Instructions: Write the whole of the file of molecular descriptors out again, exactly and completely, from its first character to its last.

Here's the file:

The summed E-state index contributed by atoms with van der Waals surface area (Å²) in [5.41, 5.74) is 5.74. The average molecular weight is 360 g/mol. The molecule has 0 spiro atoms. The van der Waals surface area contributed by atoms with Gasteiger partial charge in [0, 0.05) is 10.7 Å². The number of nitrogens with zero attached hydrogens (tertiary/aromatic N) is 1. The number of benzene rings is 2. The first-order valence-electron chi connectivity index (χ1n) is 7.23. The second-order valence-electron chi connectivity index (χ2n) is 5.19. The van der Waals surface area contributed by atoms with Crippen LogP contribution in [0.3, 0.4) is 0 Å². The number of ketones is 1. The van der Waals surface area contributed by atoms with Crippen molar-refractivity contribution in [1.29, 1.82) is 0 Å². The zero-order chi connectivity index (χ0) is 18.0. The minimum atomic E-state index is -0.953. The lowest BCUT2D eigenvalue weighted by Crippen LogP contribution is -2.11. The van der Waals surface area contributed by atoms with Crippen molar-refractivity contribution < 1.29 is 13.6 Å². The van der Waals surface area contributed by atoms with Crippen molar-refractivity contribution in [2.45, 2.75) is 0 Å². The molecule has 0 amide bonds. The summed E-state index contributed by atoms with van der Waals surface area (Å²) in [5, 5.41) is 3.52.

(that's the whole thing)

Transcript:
The summed E-state index contributed by atoms with van der Waals surface area (Å²) in [5.41, 5.74) is 5.74. The average molecular weight is 360 g/mol. The molecule has 0 spiro atoms. The van der Waals surface area contributed by atoms with Gasteiger partial charge in [0, 0.05) is 10.7 Å². The number of nitrogens with zero attached hydrogens (tertiary/aromatic N) is 1. The number of benzene rings is 2. The first-order valence-electron chi connectivity index (χ1n) is 7.23. The second-order valence-electron chi connectivity index (χ2n) is 5.19. The van der Waals surface area contributed by atoms with Crippen LogP contribution in [0.3, 0.4) is 0 Å². The number of ketones is 1. The van der Waals surface area contributed by atoms with Crippen molar-refractivity contribution in [1.29, 1.82) is 0 Å². The zero-order chi connectivity index (χ0) is 18.0. The minimum atomic E-state index is -0.953. The lowest BCUT2D eigenvalue weighted by Crippen LogP contribution is -2.11. The van der Waals surface area contributed by atoms with Crippen molar-refractivity contribution < 1.29 is 13.6 Å². The van der Waals surface area contributed by atoms with Crippen molar-refractivity contribution in [2.45, 2.75) is 0 Å². The molecule has 0 amide bonds. The summed E-state index contributed by atoms with van der Waals surface area (Å²) in [5, 5.41) is 3.52.